Well done overall. A pleasurable, complex read that runs a touch long—and, as Giltrow reminds us, “It is all about distance.”



A literate though gritty thriller by Oxford-based mysterian Giltrow.

Who guards the guards while they’re guarding the rest of us? So asked the Roman poet Juvenal. Giltrow offers a wrinkle: If the guards are criminals to begin with, top dogs in a “self-regulating society made up of other criminals,” then who are the criminals, and why bother guarding them? No matter: She ably imagines a near-future republic of miscreants that exists alongside our own. The Program, as it’s called, is impregnable—supposedly. Populated by the dregs of society—supposedly—it allows no entry or exit. That’s before elegant socialite Charlotte Alton goes all Batman, of course, and in her alter ego as the tough sociopath Karla, helps insinuate the even tougher sniper and spook-on-the-run Simon Johanssen into a place run by an archfiend who’s tougher still, a “professional criminal, gangster, murderer” who wants Simon dead. Now, why would Simon, who certainly takes his lumps in this tale, want to go to such an uninviting place? Apparently, because some sniper justice needs to be visited on a woman who has done Very Bad Things, a sentiment that seems to be widely shared. But hasn’t everyone in The Program done such VBTs? Well, there’s the question. The cat and mouse that ensues is satisfying though not without flaws: Giltrow’s characters can’t stop gabbing, the narrative suffers from occasional patches of overwriting (“But my brain won’t let me sleep: I lie there while the thoughts tick in my head, metronomic, insistent, like the drip of a tap”), and it stretches credulity and patience for everyone in the story to nurse a secret-life back story. Still, Giltrow’s villains are just right (who doesn’t hate medical insurers, for one thing?), and the worldbuilding she does in imagining The Program to begin with is worthy of a well-made sci-fi yarn, pushing genre bounds in interesting ways.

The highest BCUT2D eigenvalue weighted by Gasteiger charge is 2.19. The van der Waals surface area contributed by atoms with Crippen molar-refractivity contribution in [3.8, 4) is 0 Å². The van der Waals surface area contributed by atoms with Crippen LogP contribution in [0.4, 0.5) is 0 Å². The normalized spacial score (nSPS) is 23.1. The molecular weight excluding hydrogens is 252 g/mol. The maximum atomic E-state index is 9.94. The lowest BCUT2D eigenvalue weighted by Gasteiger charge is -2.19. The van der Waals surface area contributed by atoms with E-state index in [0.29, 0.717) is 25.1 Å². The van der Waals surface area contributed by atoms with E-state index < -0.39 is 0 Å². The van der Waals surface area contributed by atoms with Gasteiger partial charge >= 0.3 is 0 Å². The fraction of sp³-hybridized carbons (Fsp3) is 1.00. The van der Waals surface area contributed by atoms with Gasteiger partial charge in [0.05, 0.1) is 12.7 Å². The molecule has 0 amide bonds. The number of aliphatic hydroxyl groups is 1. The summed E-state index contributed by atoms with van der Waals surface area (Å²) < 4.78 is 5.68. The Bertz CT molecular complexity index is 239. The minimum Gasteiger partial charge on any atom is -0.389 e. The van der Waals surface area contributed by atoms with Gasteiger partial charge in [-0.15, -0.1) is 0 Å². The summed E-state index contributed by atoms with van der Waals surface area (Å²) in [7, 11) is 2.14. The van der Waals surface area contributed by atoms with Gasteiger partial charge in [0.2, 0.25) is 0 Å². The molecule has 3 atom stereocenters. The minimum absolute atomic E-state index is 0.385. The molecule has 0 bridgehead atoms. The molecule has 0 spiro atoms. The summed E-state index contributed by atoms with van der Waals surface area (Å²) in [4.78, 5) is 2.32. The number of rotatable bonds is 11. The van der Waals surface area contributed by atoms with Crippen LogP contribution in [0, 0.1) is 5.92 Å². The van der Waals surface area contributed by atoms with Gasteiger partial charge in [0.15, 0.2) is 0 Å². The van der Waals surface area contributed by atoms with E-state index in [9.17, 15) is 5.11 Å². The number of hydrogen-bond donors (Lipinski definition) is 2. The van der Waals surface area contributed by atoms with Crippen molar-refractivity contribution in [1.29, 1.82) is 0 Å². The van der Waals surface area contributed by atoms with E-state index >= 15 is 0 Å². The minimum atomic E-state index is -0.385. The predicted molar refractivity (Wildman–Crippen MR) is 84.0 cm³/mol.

Well done overall. A pleasurable, complex read that runs a touch long—and, as Giltrow reminds us, “It is all about distance.”

Pub Date: Sept. 9, 2014

ISBN: 978-0-385-53699-8

Page Count: 368

Publisher: Doubleday

Review Posted Online: Sept. 17, 2014

Kirkus Reviews Issue: Oct. 1, 2014

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Archer will be a great series character for fans of crime fiction. Let’s hope the cigarettes don’t kill him.


Thriller writer Baldacci (A Minute to Midnight, 2019, etc.) launches a new detective series starring World War II combat vet Aloysius Archer.